3. Physiology
        3.1. Acid and base
            3.1.4. From Kerry's book Respiratory alkalosis

Causes of Respiratory Alkalosis
1. Central Causes (direct action via respiratory centre)
    * Head Injury
    * Stroke
    * Anxiety-hyperventilation syndrome (psychogenic)
    * Other 'supra-tentorial' causes (pain, fear, stress, voluntary)
    * Various drugs (eg analeptics, propanidid, salicylate intoxication)
    * Various endogenous compounds (eg progesterone during pregnancy, cytokines during sepsis, toxins in patients with chronic liver disease)
2. Hypoxaemia (act via peripheral chemoreceptors)
    * Respiratory stimulation via peripheral chemoreceptors
3. Pulmonary Causes (act via intrapulmonary receptors)
    * Pulmonary Embolism
    * Pneumonia
    * Asthma
    * Pulmonary oedema (all types)
4. Iatrogenic (act directly on ventilation)
    * Excessive controlled ventilation


Hyperventilation due to respiratory centre stimulation is a feature of salicylate toxicity, especially in adults, and results in a mixed disorder (metabolic acidosis and respiratory alkalosis).


A respiratory alkalosis is the commonest acid-base disorder found in patients with chronic liver disease.


# Hyperventilation syndrome related to anxiety can cause alkalosis severe enough to cause carpopedal spasm.

# A mild fairly well compensated respiratory alkalosis is the usual finding in pregnancy.

# Any condition which decreases pulmonary compliance causes a sensation of dyspnoea. Respiratory alkalosis is commonly found in patients with asthma, pneumonia & pulmonary embolism.



Effects of Hypocapnia
1. Neurological effects
    * Increased neuromuscular irritability (eg paraesthesias such as circumoral tingling & numbness; carpopedal spasm)
    * Decreased intracranial pressure (secondary to cerebral vasoconstriction)
    * Increased cerebral excitability associated with the combination of hypocapnia & use of enflurane
    * Inhibition of respiratory drive via the central & peripheral chemoreceptors
2. Cardiovascular effects
    * Cerebral vasoconstriction (causing decreased cerebral blood flow) [short-term only as adaptation occurs within 4 to 6 hours]
    * Cardiac arrhythmias
    * Decreased myocardial contractility
3. Other effects
    * Shift of the haemoglobin oxygen dissociation curve to the left (impairing peripheral oxygen unloading)
    * Slight fall in plasma [K+]
    * Most of these effects decrease with time. A chronic hypocapnia is associated with few symptoms because of the compensation that occurs.
    * The underlying cause will also have effects other than hyperventilation & these may dominate the clinical picture - for example, the adverse effects of hypoxaemia


Particular Effects of Hypocapnia in Anaesthetised Patients
    * Decreased cerebral blood flow (CBF) [This effect may be beneficial]
    * Depression of myocardial contractility
    * Cardiac arrhythmias
    * Cerebral excitability may occur in association with high levels of enflurane
    * Shift of the oxygen dissociation curve to the left (impairing oxygen unloading peripherally)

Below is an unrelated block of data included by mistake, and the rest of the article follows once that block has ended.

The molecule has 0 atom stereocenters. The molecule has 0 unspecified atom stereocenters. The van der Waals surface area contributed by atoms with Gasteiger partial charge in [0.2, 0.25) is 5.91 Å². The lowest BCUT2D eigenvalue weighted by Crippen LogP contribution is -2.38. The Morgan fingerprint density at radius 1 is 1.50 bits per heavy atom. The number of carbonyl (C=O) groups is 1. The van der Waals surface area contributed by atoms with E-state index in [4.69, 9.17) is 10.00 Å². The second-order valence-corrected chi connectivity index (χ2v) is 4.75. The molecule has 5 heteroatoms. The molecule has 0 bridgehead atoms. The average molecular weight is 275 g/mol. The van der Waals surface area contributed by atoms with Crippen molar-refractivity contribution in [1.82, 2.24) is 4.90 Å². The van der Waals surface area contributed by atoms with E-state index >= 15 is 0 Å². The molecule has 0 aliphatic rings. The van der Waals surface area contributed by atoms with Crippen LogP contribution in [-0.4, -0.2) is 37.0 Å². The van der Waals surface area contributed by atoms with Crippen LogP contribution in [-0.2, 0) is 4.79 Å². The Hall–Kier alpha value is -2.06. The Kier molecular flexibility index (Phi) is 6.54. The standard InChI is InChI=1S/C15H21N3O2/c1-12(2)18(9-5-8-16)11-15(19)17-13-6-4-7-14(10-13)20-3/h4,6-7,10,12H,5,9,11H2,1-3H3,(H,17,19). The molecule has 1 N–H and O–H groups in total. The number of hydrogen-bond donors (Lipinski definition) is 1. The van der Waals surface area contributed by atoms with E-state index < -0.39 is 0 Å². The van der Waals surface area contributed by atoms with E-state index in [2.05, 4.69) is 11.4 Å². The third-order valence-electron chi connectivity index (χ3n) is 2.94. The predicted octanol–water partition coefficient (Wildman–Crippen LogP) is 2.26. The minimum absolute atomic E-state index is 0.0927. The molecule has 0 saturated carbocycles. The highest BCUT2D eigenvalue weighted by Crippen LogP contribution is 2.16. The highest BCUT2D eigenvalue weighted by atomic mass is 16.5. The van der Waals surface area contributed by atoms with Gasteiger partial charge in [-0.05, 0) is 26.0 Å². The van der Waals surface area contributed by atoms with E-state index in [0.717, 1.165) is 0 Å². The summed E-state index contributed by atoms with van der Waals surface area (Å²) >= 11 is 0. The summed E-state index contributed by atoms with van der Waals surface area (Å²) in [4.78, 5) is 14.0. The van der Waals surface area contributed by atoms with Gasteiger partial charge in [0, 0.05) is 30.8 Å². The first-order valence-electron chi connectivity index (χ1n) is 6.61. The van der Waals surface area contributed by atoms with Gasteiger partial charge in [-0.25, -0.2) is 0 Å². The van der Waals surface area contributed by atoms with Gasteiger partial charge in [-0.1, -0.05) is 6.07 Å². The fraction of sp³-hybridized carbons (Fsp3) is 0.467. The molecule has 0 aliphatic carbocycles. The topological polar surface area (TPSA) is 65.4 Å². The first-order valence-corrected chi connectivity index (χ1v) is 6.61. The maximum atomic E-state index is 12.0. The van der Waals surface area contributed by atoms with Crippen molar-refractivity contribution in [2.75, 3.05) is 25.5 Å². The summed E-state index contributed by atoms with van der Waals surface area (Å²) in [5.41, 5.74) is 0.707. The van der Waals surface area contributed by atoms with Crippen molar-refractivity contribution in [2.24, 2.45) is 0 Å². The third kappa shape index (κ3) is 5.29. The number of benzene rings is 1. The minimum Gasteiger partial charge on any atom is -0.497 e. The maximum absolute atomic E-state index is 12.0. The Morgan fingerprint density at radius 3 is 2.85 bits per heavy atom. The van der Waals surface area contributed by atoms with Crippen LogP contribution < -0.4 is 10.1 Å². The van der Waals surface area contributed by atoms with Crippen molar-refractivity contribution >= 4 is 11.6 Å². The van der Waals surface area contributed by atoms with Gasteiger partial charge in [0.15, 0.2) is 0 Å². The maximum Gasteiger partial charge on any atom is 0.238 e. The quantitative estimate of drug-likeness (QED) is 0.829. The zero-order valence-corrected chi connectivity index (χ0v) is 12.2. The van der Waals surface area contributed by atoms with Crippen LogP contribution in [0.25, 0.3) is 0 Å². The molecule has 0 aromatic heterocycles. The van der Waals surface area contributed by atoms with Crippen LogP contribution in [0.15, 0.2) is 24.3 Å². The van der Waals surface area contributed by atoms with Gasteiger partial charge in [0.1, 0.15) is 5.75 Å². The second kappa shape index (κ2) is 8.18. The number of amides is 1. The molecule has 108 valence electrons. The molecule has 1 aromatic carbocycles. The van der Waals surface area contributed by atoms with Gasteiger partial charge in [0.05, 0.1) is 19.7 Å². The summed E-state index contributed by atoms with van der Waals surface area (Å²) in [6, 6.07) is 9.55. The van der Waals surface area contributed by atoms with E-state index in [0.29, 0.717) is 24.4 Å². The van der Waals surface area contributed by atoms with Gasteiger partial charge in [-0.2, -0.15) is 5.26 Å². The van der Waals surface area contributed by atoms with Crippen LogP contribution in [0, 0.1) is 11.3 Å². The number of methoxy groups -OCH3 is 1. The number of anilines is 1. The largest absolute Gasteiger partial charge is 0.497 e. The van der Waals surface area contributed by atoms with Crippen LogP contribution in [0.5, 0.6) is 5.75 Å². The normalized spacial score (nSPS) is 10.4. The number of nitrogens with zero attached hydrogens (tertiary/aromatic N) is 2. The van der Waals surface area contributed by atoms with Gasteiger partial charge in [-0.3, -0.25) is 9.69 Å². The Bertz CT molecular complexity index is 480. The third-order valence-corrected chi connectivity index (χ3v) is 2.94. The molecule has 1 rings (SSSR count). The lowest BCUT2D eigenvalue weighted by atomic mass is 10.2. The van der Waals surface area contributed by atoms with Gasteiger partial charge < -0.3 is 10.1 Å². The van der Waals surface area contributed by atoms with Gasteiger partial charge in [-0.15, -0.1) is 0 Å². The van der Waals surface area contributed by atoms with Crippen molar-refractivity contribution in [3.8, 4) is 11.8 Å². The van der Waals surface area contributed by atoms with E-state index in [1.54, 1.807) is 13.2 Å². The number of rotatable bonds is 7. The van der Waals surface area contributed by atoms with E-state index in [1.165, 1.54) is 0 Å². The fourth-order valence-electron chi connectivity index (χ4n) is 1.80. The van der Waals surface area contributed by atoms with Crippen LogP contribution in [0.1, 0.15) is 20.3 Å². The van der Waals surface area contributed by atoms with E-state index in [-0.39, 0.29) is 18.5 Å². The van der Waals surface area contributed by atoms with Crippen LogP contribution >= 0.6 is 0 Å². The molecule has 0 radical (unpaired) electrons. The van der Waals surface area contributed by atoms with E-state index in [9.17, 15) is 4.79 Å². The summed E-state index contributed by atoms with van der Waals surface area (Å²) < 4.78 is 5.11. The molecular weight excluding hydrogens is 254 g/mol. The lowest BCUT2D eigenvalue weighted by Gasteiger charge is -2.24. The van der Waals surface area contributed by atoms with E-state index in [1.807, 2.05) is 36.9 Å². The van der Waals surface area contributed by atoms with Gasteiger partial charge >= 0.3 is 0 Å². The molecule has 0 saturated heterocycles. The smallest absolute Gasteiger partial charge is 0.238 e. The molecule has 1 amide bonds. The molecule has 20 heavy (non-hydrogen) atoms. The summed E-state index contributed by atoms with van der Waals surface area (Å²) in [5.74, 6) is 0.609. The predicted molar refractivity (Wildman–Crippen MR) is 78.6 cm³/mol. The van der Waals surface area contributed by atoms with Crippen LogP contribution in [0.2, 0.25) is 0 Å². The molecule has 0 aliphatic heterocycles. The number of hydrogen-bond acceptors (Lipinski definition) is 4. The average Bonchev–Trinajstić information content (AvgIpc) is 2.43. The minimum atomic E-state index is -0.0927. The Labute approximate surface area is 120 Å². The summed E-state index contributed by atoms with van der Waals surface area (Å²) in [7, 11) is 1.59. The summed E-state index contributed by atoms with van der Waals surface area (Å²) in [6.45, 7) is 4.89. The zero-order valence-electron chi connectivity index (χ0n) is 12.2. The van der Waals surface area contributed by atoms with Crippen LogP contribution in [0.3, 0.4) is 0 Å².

* Fall in plasma potassium (usually slight only)
    * Obligatory hypoventilation at end of the operation (This is exacerbated by residual drug effects as well)


One argument for routine intraoperative use of hypocapnia  is to use the induced cerebral vasoconstriction to counteract the cerebral vasodilator effects of volatile anaesthetic agents. A particular disadvantage of this is the hypoventilation at the end of the operation which delays recovery from general anaesthesia.




Compensation in an ACUTE Respiratory Alkalosis
    * Mechanism: Not really compensation but changes in the physicochemical equilibrium of the bicarbonate buffer system occur due to the lowered pCO2 and this results in a slight decrease in HCO3-. There is insufficient time for the kidneys to respond so this is the only change in an acute respiratory alkalosis.
    * Magnitude: There is a drop in HCO3- by 2 mmol/l for every 10mmHg decrease in pCO2 from the reference value of 40mmHg.
    * Limit: The lower limit of 'compensation' for this process is 18mmol/l - so bicarbonate levels below that in an acute respiratory alkalosis indicate a co-existing metabolic acidosis. (Alternatively, their may be some renal compensation if the alkalosis has been present longer than realised.)
Compensation in a CHRONIC Respiratory Alkalosis
    * Mechanism: Renal retention of acid causes a further fall in plasma bicarbonate (in addition to the acute drop due to the physicochemical effect).
    * Magnitude: Studies have shown an average 5 mmol/l decrease in [HCO3-] per 10mmHg decrease in pCO2 from the reference value of 40mmHg. This maximal response takes 2 to 3 days to reach.
    * Limit: The limit of compensation is a [HCO3-] of 12 to 15 mmol/l.



Hypoxaemia is an important cause of respiratory stimulation and consequent respiratory alkalosis.
The decrease in arterial pCO2 inhibits the rise in ventilation. The hypocapnic inhibition of ventilation (acting via the central chemoreceptors) may leave the patient with an impaired state of tissue oxygen delivery. Adaptation occurs over a few days and the central chemoreceptor inhibition is lessened and ventilation increases.

e.g. at altitude

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